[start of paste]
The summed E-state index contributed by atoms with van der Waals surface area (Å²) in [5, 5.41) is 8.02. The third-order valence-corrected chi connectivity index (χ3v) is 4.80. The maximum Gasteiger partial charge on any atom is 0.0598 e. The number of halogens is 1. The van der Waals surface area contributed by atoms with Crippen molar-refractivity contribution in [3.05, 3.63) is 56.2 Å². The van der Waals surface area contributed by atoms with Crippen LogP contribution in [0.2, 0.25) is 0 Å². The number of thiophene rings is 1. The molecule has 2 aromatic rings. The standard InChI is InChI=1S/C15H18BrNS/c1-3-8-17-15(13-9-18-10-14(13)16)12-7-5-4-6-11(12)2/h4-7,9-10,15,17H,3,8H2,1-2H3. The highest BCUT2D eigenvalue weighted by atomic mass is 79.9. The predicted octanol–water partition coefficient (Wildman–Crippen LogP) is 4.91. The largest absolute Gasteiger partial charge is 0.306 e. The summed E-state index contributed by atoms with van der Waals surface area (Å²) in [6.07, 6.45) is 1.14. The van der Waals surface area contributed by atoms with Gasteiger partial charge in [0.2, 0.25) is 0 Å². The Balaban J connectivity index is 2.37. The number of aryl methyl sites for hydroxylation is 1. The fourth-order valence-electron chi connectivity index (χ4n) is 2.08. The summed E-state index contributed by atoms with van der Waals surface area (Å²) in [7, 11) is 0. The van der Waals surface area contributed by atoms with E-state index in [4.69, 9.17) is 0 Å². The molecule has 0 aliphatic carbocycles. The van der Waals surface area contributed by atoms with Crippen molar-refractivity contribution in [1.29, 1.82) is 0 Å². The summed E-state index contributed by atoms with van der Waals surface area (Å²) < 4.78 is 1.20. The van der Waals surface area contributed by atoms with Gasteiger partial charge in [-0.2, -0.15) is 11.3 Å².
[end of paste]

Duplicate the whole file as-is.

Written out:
The summed E-state index contributed by atoms with van der Waals surface area (Å²) in [5, 5.41) is 8.02. The third-order valence-corrected chi connectivity index (χ3v) is 4.80. The maximum Gasteiger partial charge on any atom is 0.0598 e. The number of halogens is 1. The van der Waals surface area contributed by atoms with Crippen molar-refractivity contribution in [3.05, 3.63) is 56.2 Å². The van der Waals surface area contributed by atoms with Crippen LogP contribution in [0.2, 0.25) is 0 Å². The number of thiophene rings is 1. The molecule has 2 aromatic rings. The standard InChI is InChI=1S/C15H18BrNS/c1-3-8-17-15(13-9-18-10-14(13)16)12-7-5-4-6-11(12)2/h4-7,9-10,15,17H,3,8H2,1-2H3. The highest BCUT2D eigenvalue weighted by atomic mass is 79.9. The predicted octanol–water partition coefficient (Wildman–Crippen LogP) is 4.91. The largest absolute Gasteiger partial charge is 0.306 e. The summed E-state index contributed by atoms with van der Waals surface area (Å²) in [6.07, 6.45) is 1.14. The van der Waals surface area contributed by atoms with Gasteiger partial charge in [0.2, 0.25) is 0 Å². The Balaban J connectivity index is 2.37. The number of aryl methyl sites for hydroxylation is 1. The fourth-order valence-electron chi connectivity index (χ4n) is 2.08. The summed E-state index contributed by atoms with van der Waals surface area (Å²) in [7, 11) is 0. The van der Waals surface area contributed by atoms with E-state index in [4.69, 9.17) is 0 Å². The molecule has 0 aliphatic carbocycles. The van der Waals surface area contributed by atoms with Crippen molar-refractivity contribution in [1.29, 1.82) is 0 Å². The summed E-state index contributed by atoms with van der Waals surface area (Å²) < 4.78 is 1.20. The van der Waals surface area contributed by atoms with Gasteiger partial charge in [-0.2, -0.15) is 11.3 Å².